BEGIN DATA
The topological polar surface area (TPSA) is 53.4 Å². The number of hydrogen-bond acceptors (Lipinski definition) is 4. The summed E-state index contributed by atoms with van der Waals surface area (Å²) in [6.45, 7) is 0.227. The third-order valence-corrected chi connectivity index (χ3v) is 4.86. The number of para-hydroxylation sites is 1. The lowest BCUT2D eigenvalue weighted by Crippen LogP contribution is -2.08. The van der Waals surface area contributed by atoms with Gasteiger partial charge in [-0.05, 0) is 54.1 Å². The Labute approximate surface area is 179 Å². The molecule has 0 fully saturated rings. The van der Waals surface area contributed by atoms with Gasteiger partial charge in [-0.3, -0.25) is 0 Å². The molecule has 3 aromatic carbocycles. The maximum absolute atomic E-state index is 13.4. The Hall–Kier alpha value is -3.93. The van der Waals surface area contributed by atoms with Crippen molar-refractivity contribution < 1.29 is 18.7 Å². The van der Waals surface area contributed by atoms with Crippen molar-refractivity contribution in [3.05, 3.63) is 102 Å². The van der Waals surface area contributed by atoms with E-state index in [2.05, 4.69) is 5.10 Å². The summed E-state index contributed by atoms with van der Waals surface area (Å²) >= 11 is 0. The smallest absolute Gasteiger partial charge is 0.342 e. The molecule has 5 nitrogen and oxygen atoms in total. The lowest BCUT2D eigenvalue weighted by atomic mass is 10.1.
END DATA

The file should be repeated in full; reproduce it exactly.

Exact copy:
The topological polar surface area (TPSA) is 53.4 Å². The number of hydrogen-bond acceptors (Lipinski definition) is 4. The summed E-state index contributed by atoms with van der Waals surface area (Å²) in [6.45, 7) is 0.227. The third-order valence-corrected chi connectivity index (χ3v) is 4.86. The number of para-hydroxylation sites is 1. The lowest BCUT2D eigenvalue weighted by Crippen LogP contribution is -2.08. The van der Waals surface area contributed by atoms with Gasteiger partial charge in [-0.05, 0) is 54.1 Å². The Labute approximate surface area is 179 Å². The molecule has 0 fully saturated rings. The van der Waals surface area contributed by atoms with Gasteiger partial charge in [-0.3, -0.25) is 0 Å². The molecule has 3 aromatic carbocycles. The maximum absolute atomic E-state index is 13.4. The Hall–Kier alpha value is -3.93. The van der Waals surface area contributed by atoms with Crippen molar-refractivity contribution < 1.29 is 18.7 Å². The van der Waals surface area contributed by atoms with Crippen molar-refractivity contribution in [3.05, 3.63) is 102 Å². The van der Waals surface area contributed by atoms with E-state index in [2.05, 4.69) is 5.10 Å². The summed E-state index contributed by atoms with van der Waals surface area (Å²) >= 11 is 0. The smallest absolute Gasteiger partial charge is 0.342 e. The molecule has 5 nitrogen and oxygen atoms in total. The lowest BCUT2D eigenvalue weighted by atomic mass is 10.1.